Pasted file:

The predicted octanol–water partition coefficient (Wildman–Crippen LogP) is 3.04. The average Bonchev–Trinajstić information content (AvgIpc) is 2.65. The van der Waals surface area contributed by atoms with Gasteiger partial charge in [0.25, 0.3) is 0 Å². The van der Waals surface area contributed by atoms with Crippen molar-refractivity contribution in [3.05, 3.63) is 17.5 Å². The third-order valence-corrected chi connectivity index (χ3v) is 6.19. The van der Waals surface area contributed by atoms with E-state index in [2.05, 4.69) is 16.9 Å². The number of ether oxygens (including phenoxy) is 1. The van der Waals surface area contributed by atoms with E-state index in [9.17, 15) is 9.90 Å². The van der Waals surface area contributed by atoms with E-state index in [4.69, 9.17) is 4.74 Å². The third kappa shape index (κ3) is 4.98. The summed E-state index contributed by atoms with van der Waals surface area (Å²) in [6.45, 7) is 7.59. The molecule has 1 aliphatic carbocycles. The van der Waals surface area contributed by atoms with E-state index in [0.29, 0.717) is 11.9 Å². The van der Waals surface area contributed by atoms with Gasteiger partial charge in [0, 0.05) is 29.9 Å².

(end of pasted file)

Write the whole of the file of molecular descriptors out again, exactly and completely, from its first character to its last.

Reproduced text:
The predicted octanol–water partition coefficient (Wildman–Crippen LogP) is 3.04. The average Bonchev–Trinajstić information content (AvgIpc) is 2.65. The van der Waals surface area contributed by atoms with Gasteiger partial charge in [0.25, 0.3) is 0 Å². The van der Waals surface area contributed by atoms with Crippen molar-refractivity contribution in [3.05, 3.63) is 17.5 Å². The third-order valence-corrected chi connectivity index (χ3v) is 6.19. The van der Waals surface area contributed by atoms with E-state index in [2.05, 4.69) is 16.9 Å². The number of ether oxygens (including phenoxy) is 1. The van der Waals surface area contributed by atoms with E-state index in [9.17, 15) is 9.90 Å². The van der Waals surface area contributed by atoms with E-state index in [4.69, 9.17) is 4.74 Å². The third kappa shape index (κ3) is 4.98. The summed E-state index contributed by atoms with van der Waals surface area (Å²) in [6.45, 7) is 7.59. The molecule has 1 aliphatic carbocycles. The van der Waals surface area contributed by atoms with E-state index in [0.29, 0.717) is 11.9 Å². The van der Waals surface area contributed by atoms with Gasteiger partial charge in [0, 0.05) is 29.9 Å².